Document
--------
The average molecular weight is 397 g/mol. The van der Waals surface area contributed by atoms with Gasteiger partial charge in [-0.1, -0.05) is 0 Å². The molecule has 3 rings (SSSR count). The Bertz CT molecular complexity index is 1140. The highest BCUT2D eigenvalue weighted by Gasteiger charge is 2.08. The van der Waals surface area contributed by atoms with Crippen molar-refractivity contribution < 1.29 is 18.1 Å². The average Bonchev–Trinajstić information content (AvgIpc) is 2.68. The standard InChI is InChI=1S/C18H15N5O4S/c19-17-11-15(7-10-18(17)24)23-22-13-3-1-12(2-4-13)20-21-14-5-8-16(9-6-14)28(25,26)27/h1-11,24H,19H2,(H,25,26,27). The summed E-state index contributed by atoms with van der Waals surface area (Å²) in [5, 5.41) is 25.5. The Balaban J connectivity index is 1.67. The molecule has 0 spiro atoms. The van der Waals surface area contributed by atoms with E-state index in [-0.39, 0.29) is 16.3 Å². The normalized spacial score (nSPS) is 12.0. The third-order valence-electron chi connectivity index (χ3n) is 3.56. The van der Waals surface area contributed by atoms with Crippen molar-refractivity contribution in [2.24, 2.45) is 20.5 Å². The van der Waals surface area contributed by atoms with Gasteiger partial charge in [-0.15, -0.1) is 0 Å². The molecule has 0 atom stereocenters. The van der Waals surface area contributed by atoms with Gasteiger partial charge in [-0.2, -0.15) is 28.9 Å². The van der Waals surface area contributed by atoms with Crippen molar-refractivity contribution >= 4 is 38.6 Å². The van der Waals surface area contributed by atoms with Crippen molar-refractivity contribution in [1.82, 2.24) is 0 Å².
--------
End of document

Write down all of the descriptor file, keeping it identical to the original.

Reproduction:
The average molecular weight is 397 g/mol. The van der Waals surface area contributed by atoms with Gasteiger partial charge in [-0.1, -0.05) is 0 Å². The molecule has 3 rings (SSSR count). The Bertz CT molecular complexity index is 1140. The highest BCUT2D eigenvalue weighted by Gasteiger charge is 2.08. The van der Waals surface area contributed by atoms with Crippen molar-refractivity contribution < 1.29 is 18.1 Å². The average Bonchev–Trinajstić information content (AvgIpc) is 2.68. The standard InChI is InChI=1S/C18H15N5O4S/c19-17-11-15(7-10-18(17)24)23-22-13-3-1-12(2-4-13)20-21-14-5-8-16(9-6-14)28(25,26)27/h1-11,24H,19H2,(H,25,26,27). The summed E-state index contributed by atoms with van der Waals surface area (Å²) in [5, 5.41) is 25.5. The Balaban J connectivity index is 1.67. The molecule has 0 spiro atoms. The van der Waals surface area contributed by atoms with E-state index in [-0.39, 0.29) is 16.3 Å². The normalized spacial score (nSPS) is 12.0. The third-order valence-electron chi connectivity index (χ3n) is 3.56. The van der Waals surface area contributed by atoms with Crippen molar-refractivity contribution in [2.24, 2.45) is 20.5 Å². The van der Waals surface area contributed by atoms with Gasteiger partial charge in [-0.15, -0.1) is 0 Å². The molecule has 0 atom stereocenters. The van der Waals surface area contributed by atoms with Gasteiger partial charge in [-0.2, -0.15) is 28.9 Å². The van der Waals surface area contributed by atoms with Crippen molar-refractivity contribution >= 4 is 38.6 Å². The van der Waals surface area contributed by atoms with Crippen molar-refractivity contribution in [1.82, 2.24) is 0 Å².